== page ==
It can be difficult for management to understand why an employee may be excelling in one area of a job, while underperforming in another. Many employers have found performance improvement plans (PIPs) to be a great tool when trying to identify and resolve employee behavior or performance issues. PIPs are typically implemented when an employee has developed a pattern of performance issues that may be affecting their individual success, or that of their department or company. Although it may be difficult to discuss PIPs with employees, it can be helpful to highlight the necessary support and resources a PIP offers to help them overcome difficulties and improve their work performance.
When Should Performance Improvement Plans Be Used?
A PIP should be implemented when an employee consistently performs poorly or behaves inappropriately. For example, if an employee is consistently late for work, missing due dates or conducts themselves in an improper manner, a PIP may be a necessary initiative. Although it may be easy to identify where an employee falls short of expectations, it can be difficult to identify the root cause of the problem. For instance, issues in an individual’s personal life, conflicts at work, or even management style may all be the reasons for performance issues.
How Can PIPs Improve Performance?
PIPs can give employees the opportunity to correct any behavioral or performance issues that may be affecting their overall success. By providing employees with achievable and timely goals, employees are given the opportunity to be more engaged at work. The facilitator of the PIP should meet regularly with the individual throughout the process to provide feedback that can keep the employee motivated and productive.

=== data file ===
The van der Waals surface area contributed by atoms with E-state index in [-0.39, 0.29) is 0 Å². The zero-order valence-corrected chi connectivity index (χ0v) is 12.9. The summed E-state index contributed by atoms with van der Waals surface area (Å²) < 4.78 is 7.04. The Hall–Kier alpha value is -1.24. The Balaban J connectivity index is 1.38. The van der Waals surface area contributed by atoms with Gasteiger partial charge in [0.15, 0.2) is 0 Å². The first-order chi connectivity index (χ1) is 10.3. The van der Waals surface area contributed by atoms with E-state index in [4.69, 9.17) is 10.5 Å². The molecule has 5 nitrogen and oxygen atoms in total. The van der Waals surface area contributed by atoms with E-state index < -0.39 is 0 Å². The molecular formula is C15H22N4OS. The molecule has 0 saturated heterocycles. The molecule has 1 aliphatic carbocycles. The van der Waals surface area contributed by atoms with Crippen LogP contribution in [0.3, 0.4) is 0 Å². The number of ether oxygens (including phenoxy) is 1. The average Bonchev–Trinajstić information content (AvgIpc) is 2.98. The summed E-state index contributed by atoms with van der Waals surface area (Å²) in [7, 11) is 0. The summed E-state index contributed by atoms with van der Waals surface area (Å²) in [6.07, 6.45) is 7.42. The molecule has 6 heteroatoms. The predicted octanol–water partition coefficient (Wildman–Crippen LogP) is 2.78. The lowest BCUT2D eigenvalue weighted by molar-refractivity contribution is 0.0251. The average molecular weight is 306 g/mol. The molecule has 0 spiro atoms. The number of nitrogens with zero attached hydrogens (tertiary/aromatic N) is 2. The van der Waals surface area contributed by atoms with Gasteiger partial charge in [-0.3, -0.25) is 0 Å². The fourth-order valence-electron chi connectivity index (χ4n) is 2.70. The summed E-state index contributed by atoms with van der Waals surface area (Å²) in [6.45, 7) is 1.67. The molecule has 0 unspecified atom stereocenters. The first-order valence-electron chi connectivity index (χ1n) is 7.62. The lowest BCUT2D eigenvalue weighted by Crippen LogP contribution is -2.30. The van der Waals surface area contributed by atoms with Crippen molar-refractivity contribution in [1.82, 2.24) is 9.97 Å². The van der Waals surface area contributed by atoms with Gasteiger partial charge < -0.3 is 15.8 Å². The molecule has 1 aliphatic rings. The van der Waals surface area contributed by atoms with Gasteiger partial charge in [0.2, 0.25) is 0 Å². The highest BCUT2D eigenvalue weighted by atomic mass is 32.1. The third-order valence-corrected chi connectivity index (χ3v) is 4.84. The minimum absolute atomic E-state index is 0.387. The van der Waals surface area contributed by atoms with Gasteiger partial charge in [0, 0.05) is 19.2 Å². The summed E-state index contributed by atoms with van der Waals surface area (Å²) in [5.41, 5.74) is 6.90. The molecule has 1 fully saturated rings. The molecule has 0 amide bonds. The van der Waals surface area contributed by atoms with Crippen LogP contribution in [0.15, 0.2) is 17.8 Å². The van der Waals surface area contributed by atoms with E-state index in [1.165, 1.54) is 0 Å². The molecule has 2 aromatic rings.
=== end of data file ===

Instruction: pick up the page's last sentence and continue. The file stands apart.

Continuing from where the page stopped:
Benefits of PIPs
Although PIPs are centered around employee work performance, there are a variety of benefits for both the employee and the company. Organizations have reported the following benefits as a result of implementing PIPs:
- Increased productivity
- Greater quality of work
- Deepened relationships between management and the employee
- Greater job fulfillment
Tips for Creating a Successful PIP
A PIP is a collaborative process between management and the employee. Before implementing the plan, leadership should have a meeting with the individual to discuss the details. Encourage leadership to perform the following action items when creating a PIP with the employee:
- Highlight positives. Emphasize the employee’s accomplishments, and how their work has contributed to the company’s success.
- Identify the specific issue. Ensure the employee has a clear understanding of the issues that have led to the creation of the PIP. Look past the surface-level issues to identify the real root of the problem.
- Allow for feedback. Allow the individual a chance to comment on any of the issues identified to keep an open line of communication.
- Set a timeline and expectations. Create measurable goals for the employee to achieve over anexpanded timeline. Employees should leave the initial PIP meeting with a clear understanding of what is expected of them.
- Identify support systems. Be sure to explain and identify who will be helping them through the PIP, along with any additional resources or training that may be useful.
- Feedback plan. Discuss who will be providing feedback for the employee throughout the PIP, and how often they will meet. The meetings are a way to check on progress, but can also keep employees motivated throughout the process.
- Discuss consequences. Employees should be well-informed of any consequences that may result from the PIP—whether that be demotion, a transfer or termination.
HR representatives should review the PIP and assist supervisors when administering the plan to ensure fairness for the employee, and avoid any possible biases within the plan.
Feel free to reach out to us to seek assistance with any workplace guidance. We look forward to supporting your needs and contributing to the success of your organization.